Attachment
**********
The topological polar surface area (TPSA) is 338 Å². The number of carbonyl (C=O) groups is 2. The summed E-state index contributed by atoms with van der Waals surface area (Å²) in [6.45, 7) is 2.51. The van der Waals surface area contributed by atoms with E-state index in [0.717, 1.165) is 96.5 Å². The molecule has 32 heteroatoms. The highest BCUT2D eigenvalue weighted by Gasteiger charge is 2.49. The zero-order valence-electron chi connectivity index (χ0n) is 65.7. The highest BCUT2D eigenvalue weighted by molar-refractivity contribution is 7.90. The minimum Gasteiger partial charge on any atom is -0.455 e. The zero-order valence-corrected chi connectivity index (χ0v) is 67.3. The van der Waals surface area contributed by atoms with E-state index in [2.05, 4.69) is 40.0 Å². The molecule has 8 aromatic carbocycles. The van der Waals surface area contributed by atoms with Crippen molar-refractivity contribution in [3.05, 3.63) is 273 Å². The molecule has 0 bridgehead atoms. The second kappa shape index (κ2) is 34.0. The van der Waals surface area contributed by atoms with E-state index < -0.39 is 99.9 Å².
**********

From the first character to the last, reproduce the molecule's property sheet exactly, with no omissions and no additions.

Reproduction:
The topological polar surface area (TPSA) is 338 Å². The number of carbonyl (C=O) groups is 2. The summed E-state index contributed by atoms with van der Waals surface area (Å²) in [6.45, 7) is 2.51. The van der Waals surface area contributed by atoms with E-state index in [0.717, 1.165) is 96.5 Å². The molecule has 32 heteroatoms. The highest BCUT2D eigenvalue weighted by Gasteiger charge is 2.49. The zero-order valence-electron chi connectivity index (χ0n) is 65.7. The highest BCUT2D eigenvalue weighted by molar-refractivity contribution is 7.90. The minimum Gasteiger partial charge on any atom is -0.455 e. The zero-order valence-corrected chi connectivity index (χ0v) is 67.3. The van der Waals surface area contributed by atoms with E-state index in [2.05, 4.69) is 40.0 Å². The molecule has 8 aromatic carbocycles. The van der Waals surface area contributed by atoms with Crippen molar-refractivity contribution in [3.05, 3.63) is 273 Å². The molecule has 0 bridgehead atoms. The second kappa shape index (κ2) is 34.0. The van der Waals surface area contributed by atoms with E-state index < -0.39 is 99.9 Å².